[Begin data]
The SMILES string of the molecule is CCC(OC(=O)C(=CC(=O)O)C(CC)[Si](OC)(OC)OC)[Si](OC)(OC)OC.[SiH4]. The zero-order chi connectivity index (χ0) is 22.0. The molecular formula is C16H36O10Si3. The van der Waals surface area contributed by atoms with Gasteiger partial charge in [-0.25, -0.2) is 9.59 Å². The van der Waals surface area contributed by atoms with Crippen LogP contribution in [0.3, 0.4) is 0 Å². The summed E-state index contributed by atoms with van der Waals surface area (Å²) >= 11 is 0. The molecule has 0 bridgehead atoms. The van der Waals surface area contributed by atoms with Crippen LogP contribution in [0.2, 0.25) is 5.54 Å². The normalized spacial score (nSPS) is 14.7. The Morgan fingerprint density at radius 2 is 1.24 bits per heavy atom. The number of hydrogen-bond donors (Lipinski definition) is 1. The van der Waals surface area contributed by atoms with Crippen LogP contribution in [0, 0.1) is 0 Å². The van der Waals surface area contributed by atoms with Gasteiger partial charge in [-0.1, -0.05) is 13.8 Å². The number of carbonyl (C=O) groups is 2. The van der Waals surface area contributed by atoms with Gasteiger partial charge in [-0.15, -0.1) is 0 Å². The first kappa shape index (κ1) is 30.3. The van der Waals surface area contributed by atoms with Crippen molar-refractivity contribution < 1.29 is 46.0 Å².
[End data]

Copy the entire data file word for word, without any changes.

The SMILES string of the molecule is CCC(OC(=O)C(=CC(=O)O)C(CC)[Si](OC)(OC)OC)[Si](OC)(OC)OC.[SiH4]. The zero-order chi connectivity index (χ0) is 22.0. The molecular formula is C16H36O10Si3. The van der Waals surface area contributed by atoms with Gasteiger partial charge in [-0.25, -0.2) is 9.59 Å². The van der Waals surface area contributed by atoms with Crippen LogP contribution in [0.3, 0.4) is 0 Å². The summed E-state index contributed by atoms with van der Waals surface area (Å²) >= 11 is 0. The molecule has 0 bridgehead atoms. The van der Waals surface area contributed by atoms with Crippen LogP contribution in [0.2, 0.25) is 5.54 Å². The normalized spacial score (nSPS) is 14.7. The Morgan fingerprint density at radius 2 is 1.24 bits per heavy atom. The number of hydrogen-bond donors (Lipinski definition) is 1. The van der Waals surface area contributed by atoms with Crippen LogP contribution in [0, 0.1) is 0 Å². The van der Waals surface area contributed by atoms with Gasteiger partial charge in [-0.1, -0.05) is 13.8 Å². The number of carbonyl (C=O) groups is 2. The van der Waals surface area contributed by atoms with Gasteiger partial charge in [-0.15, -0.1) is 0 Å². The first kappa shape index (κ1) is 30.3. The van der Waals surface area contributed by atoms with Crippen molar-refractivity contribution < 1.29 is 46.0 Å².